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Kam Wing Chan

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China’s Urban Century

Governance, Environment and Socio-Economic Imperatives

Edited by François Gipouloux

The achievements of China’s urbanization should not be evaluated solely in terms of adequate infrastructures, but also in their ability to implement sound governance practices to ensure social, environmental and economic development. This book addresses several key challenges faced by Chinese cities, based on the most recent policies and experiments adopted by central and local governments. The contributors offer an interdisciplinary analysis of the urbanization process in China, and examine the following key topics: the institutional foundations of Chinese cities, the legal status of the land, the rural to urban migration, the preservation of the urban heritage and the creation of urban community, and the competitiveness of Chinese cities. They define the current issues and challenges emerging from China’s urbanization.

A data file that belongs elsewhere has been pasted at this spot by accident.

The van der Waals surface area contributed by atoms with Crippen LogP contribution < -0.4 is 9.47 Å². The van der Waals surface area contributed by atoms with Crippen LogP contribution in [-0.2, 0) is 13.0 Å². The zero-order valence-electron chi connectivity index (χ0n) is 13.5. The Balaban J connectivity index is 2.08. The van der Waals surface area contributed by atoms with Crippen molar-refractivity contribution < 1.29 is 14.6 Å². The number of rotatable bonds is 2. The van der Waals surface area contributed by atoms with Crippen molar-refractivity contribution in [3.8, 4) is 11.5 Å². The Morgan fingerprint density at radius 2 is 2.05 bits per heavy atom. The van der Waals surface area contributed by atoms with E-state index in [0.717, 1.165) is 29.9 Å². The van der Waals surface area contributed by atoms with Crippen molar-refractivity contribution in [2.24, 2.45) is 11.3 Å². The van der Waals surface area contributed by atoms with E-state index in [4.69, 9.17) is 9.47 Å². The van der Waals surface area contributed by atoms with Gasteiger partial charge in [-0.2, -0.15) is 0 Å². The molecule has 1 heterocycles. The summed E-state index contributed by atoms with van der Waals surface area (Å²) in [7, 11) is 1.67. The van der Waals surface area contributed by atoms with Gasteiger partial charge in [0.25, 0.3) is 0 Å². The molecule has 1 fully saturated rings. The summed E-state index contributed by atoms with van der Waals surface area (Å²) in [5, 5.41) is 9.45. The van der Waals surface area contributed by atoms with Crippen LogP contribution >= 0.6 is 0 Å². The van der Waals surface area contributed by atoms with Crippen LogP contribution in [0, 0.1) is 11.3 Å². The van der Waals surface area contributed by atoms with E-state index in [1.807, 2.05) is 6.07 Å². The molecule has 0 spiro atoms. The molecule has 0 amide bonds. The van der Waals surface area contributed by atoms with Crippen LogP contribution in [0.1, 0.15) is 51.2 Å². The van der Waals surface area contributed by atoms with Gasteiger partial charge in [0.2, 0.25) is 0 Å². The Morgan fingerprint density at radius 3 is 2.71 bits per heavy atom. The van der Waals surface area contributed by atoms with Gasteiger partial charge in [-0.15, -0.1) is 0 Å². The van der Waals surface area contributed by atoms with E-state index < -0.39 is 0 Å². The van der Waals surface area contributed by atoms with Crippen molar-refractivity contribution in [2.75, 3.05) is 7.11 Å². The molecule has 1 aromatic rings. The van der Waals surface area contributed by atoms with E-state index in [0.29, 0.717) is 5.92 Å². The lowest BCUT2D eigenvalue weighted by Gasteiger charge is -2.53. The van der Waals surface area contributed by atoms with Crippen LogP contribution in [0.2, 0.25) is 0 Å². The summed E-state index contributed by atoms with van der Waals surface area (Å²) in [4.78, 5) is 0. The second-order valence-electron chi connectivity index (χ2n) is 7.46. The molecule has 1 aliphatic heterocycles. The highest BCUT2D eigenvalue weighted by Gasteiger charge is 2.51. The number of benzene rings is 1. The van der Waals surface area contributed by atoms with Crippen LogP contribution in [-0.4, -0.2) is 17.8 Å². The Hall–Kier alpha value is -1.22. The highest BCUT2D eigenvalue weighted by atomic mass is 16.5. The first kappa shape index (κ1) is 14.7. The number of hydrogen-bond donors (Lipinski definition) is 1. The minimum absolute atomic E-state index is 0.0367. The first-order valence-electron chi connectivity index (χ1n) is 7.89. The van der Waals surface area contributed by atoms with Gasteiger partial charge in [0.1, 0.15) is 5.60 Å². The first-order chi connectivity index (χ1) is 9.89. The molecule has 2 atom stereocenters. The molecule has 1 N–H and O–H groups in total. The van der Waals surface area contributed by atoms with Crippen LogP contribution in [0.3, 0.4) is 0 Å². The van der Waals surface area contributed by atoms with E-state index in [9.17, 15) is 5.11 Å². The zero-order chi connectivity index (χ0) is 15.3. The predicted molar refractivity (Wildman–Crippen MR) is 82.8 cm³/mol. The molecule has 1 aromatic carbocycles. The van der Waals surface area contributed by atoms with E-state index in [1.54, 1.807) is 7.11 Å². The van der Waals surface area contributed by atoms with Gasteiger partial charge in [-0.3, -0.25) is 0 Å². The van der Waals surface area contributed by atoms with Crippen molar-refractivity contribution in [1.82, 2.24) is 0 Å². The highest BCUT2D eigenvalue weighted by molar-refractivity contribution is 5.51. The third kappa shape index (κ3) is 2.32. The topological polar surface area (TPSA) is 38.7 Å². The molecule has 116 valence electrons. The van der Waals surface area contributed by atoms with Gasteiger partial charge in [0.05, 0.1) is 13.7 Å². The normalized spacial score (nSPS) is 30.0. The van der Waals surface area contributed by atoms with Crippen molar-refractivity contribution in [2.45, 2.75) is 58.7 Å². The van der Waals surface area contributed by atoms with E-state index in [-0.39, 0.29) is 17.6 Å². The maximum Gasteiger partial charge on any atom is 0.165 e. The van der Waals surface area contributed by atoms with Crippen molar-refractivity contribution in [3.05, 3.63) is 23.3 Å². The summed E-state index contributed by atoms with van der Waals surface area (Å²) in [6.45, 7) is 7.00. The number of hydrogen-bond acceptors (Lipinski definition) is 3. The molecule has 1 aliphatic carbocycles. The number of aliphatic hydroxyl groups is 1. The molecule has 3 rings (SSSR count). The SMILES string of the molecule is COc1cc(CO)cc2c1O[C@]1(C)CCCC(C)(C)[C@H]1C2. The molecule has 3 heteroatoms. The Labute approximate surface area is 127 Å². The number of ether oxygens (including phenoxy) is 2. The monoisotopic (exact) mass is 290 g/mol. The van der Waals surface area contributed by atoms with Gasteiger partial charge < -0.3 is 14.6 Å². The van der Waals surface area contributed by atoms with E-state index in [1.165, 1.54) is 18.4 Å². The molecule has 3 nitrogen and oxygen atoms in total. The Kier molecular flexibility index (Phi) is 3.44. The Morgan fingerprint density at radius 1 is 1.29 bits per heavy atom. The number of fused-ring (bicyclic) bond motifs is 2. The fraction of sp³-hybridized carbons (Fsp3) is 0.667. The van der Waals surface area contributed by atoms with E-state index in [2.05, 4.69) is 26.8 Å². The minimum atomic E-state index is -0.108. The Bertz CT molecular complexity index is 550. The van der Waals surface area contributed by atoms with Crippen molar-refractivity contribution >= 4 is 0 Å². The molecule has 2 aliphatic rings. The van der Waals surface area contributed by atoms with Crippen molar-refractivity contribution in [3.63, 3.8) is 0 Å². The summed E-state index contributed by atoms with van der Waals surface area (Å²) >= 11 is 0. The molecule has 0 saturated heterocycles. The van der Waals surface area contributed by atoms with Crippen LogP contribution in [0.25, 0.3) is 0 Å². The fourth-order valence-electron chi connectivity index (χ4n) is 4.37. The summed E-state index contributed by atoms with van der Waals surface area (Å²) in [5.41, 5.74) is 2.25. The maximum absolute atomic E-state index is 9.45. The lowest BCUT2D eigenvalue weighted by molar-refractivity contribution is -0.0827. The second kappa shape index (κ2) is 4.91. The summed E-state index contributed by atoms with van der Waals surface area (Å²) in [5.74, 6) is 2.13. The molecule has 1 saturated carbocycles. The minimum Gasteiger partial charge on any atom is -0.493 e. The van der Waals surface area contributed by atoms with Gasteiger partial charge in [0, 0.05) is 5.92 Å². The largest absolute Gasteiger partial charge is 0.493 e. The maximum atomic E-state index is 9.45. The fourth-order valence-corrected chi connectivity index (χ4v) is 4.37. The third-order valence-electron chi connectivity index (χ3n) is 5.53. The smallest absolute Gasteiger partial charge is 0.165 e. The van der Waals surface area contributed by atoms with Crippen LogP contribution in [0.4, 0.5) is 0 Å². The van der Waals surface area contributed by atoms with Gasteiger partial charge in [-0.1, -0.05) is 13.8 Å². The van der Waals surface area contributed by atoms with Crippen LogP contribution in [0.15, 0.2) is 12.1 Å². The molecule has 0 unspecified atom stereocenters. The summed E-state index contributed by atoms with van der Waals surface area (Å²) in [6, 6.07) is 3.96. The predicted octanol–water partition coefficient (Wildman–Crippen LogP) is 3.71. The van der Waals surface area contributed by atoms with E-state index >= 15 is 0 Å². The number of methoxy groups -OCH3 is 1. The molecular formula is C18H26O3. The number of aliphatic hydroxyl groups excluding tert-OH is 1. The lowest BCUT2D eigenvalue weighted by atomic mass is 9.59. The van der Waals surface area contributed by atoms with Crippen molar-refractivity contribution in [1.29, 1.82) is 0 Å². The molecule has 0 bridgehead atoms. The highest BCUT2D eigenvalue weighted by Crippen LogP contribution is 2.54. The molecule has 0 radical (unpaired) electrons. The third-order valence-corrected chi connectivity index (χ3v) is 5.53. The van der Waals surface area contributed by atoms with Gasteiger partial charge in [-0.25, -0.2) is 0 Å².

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Chen Hongfeng and Wang Jingya